------------------------------------------------------------------------------
-- Haskell module: LinearAlgorithms
-- Date: initialized 2001-03-25, last modified 2001-04-01
-- Author: Jan Skibinski, Numeric Quest Inc.
-- Location: http://www.numeric-quest.com/haskell/LinearAlgorithms.hs
-- See also: http://www.numeric-quest.com/haskell/Orthogonals.html
--
-- Description:
-- This module provides several _selected_ linear algebra algorithms,
-- supporting computation of eigenvalues and eigenvectors of dense
-- matrices of small size. This module is to be utilized by module
-- Eigensystem, which redefines the eigenproblems in terms of
-- linear operators (maps) and abstract Dirac vectors.
-- Here is a list of implemented algorithms:
--
-- + triangular A => R where R is upper triangular
-- + triangular2 A => (R, Q) such that R = Q' A Q
--
-- + tridiagonal H => T where H is Hermitian and T is
-- + tridiagonal2 H => (T, Q) tridiagonal, such that T = Q' H Q
--
-- + subsAnnihilator A => Q such that Q A has zeroed subdiagonals
-- + reflection x => y where y is a complex reflection of x
--
-- Other algoritms, such as solution of linear equations are, at this time,
-- imported from module Orthogonals. The latter also deals with triangulization,
-- so you can compare the results from two different approaches:
-- orthogonalization vs. Householder reduction used in this module.
-- In essence the former method is a bit faster but overflows for large
-- number of iterations since, for typing reasons - its algorithms
-- avoid the normalization of vectors.
-- For full documentation of this module, and for references and the license,
-- go to the bottom of the page.
----------------------------------------------------------------------------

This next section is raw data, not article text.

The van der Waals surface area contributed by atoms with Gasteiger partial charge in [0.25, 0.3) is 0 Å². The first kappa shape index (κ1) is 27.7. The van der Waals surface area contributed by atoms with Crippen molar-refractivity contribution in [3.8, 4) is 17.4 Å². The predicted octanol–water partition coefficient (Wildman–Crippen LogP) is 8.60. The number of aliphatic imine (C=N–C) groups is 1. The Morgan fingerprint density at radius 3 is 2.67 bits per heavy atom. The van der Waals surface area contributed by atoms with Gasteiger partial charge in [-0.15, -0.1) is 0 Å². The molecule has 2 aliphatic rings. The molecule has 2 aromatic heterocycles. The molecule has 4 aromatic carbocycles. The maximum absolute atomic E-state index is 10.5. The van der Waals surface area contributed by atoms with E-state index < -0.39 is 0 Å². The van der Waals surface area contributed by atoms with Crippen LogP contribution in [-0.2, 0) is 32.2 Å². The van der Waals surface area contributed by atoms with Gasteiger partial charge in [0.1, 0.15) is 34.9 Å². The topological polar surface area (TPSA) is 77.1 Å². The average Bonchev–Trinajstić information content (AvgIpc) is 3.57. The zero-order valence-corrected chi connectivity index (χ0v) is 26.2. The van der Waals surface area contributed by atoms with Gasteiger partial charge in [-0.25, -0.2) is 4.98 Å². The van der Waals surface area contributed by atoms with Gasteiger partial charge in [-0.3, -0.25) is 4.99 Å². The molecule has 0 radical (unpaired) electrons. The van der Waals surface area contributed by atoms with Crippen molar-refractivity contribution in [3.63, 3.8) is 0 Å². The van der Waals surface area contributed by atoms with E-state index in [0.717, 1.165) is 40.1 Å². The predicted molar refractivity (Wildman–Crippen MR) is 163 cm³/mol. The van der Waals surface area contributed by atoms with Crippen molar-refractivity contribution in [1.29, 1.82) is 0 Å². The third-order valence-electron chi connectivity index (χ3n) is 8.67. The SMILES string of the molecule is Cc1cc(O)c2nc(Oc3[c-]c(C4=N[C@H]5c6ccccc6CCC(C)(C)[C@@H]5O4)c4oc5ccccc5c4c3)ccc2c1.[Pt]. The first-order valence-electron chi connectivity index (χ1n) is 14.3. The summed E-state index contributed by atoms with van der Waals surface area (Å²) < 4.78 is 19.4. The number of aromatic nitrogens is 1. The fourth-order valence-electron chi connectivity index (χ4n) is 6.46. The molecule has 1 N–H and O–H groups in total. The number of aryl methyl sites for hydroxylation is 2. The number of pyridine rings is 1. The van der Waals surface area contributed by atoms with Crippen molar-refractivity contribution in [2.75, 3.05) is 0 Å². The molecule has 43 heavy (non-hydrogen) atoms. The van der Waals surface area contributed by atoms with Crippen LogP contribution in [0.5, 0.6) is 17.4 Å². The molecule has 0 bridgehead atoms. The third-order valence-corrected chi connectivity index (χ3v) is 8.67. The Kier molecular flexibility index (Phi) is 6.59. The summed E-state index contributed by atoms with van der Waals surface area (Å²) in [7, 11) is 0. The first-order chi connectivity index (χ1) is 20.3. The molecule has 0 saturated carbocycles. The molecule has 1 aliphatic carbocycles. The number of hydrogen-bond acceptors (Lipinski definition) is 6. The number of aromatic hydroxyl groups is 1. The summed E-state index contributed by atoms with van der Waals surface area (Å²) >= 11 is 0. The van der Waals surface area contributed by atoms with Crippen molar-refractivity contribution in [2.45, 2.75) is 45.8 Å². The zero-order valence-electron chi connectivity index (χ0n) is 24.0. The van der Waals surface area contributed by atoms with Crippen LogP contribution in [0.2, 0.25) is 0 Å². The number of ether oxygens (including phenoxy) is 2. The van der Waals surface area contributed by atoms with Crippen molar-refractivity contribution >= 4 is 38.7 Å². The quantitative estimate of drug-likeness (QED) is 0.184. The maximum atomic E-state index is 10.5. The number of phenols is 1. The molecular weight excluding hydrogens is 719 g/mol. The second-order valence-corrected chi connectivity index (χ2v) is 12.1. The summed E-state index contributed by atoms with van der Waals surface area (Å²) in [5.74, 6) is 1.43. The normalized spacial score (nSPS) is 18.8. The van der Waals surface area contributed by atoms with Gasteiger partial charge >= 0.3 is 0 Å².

module LinearAlgorithms (
triangular,
triangular2,
tridiagonal,
tridiagonal2,
Scalar,) where
import Data.Complex
import Orthogonals hiding (Scalar)
type Scalar = Complex Double
----------------------------------------------------------------------------
-- Category: Iterative triangularization
--
-- triangular A => R where R is upper triangular
-- triangular2 A => (R, Q) such that R = Q' A Q
----------------------------------------------------------------------------
mult :: [[Scalar]] -> [[Scalar]] -> [[Scalar]]
a `mult` b
-- A matrix-product of matrices 'a' and 'b'
-- C = A B
-- where all matrices are represented as lists
-- of scalar columns
= matrix_matrix' (transposed a) b
triangular :: Int -> [[Scalar]] -> [[Scalar]]
triangular n a
-- A (hopefully) triangular matrix R = Q' A Q obtained by
-- 'n' similarity transformations S(k) of matrix A:
-- Q = S1 S2 S3 ....
--
-- If matrix A is Hermitian then the result is close
-- to a diagonal matrix for sufficiently large n.
| n == 0 = a
| otherwise = triangular (n - 1) a1
where
a1 = (q' `mult` a ) `mult` q
q' = subsAnnihilator 0 a
q = adjoint q'
triangular2 :: Int -> [[Scalar]] -> ([[Scalar]], [[Scalar]])
triangular2 n a
-- A pair of matrices (R, Q) obtained by 'n'
-- similarity transformations, where R = Q' A Q
-- is a (hopefully) triangular matrix, or diagonal
-- if A is Hermitian. The transformation matrix Q
-- is required for computation of eigenvectors
-- of A.
= triangular2' n a (unit_matrix n)
where
triangular2' o b p
| o == 0 = (b, p)
| otherwise = triangular2' (o - 1) b1 p1
where
b1 = (q' `mult` b ) `mult` q
p1 = p `mult` q
q' = subsAnnihilator 0 b
q = adjoint q'
----------------------------------------------------------------------------
-- Category: Tridiagonalization of a Hermitian matrix
--